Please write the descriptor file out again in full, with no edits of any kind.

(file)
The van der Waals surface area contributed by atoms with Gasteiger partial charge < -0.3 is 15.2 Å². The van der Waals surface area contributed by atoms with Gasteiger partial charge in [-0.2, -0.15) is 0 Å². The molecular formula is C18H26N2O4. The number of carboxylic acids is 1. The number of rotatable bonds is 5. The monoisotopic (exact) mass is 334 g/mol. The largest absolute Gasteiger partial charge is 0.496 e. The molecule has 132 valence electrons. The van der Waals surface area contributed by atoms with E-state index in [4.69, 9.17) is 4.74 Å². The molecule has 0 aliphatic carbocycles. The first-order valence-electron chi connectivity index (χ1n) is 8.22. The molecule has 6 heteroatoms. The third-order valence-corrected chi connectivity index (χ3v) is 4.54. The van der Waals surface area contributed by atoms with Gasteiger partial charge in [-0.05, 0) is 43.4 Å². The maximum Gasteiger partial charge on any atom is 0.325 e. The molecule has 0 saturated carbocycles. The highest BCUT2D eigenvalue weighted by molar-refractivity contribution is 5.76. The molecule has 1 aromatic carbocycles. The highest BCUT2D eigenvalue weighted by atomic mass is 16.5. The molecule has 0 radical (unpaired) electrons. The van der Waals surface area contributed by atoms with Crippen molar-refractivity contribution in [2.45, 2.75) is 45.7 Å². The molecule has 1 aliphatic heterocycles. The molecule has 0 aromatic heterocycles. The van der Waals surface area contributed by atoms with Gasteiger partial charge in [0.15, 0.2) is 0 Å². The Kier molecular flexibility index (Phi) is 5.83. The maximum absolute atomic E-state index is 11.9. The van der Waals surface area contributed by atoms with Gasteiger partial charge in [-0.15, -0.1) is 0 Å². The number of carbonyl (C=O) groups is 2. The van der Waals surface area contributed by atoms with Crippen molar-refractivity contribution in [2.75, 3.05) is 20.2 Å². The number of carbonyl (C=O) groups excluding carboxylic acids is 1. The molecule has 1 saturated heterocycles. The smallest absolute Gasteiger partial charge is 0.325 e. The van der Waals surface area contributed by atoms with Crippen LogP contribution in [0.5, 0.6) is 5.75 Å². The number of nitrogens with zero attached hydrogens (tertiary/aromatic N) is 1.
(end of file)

The van der Waals surface area contributed by atoms with Gasteiger partial charge < -0.3 is 15.2 Å². The van der Waals surface area contributed by atoms with Gasteiger partial charge in [-0.2, -0.15) is 0 Å². The molecular formula is C18H26N2O4. The number of carboxylic acids is 1. The number of rotatable bonds is 5. The monoisotopic (exact) mass is 334 g/mol. The largest absolute Gasteiger partial charge is 0.496 e. The molecule has 132 valence electrons. The van der Waals surface area contributed by atoms with E-state index in [4.69, 9.17) is 4.74 Å². The molecule has 0 aliphatic carbocycles. The first-order valence-electron chi connectivity index (χ1n) is 8.22. The molecule has 6 heteroatoms. The third-order valence-corrected chi connectivity index (χ3v) is 4.54. The van der Waals surface area contributed by atoms with Gasteiger partial charge in [-0.05, 0) is 43.4 Å². The maximum Gasteiger partial charge on any atom is 0.325 e. The molecule has 0 saturated carbocycles. The highest BCUT2D eigenvalue weighted by molar-refractivity contribution is 5.76. The molecule has 1 aromatic carbocycles. The highest BCUT2D eigenvalue weighted by atomic mass is 16.5. The molecule has 0 radical (unpaired) electrons. The van der Waals surface area contributed by atoms with Crippen molar-refractivity contribution in [2.45, 2.75) is 45.7 Å². The molecule has 1 aliphatic heterocycles. The molecule has 0 aromatic heterocycles. The van der Waals surface area contributed by atoms with Gasteiger partial charge in [0.15, 0.2) is 0 Å². The Kier molecular flexibility index (Phi) is 5.83. The maximum absolute atomic E-state index is 11.9. The van der Waals surface area contributed by atoms with Gasteiger partial charge in [-0.15, -0.1) is 0 Å². The number of carbonyl (C=O) groups is 2. The van der Waals surface area contributed by atoms with Crippen molar-refractivity contribution in [2.75, 3.05) is 20.2 Å². The number of carbonyl (C=O) groups excluding carboxylic acids is 1. The molecule has 1 saturated heterocycles. The smallest absolute Gasteiger partial charge is 0.325 e. The van der Waals surface area contributed by atoms with Crippen LogP contribution in [0.5, 0.6) is 5.75 Å². The number of nitrogens with zero attached hydrogens (tertiary/aromatic N) is 1.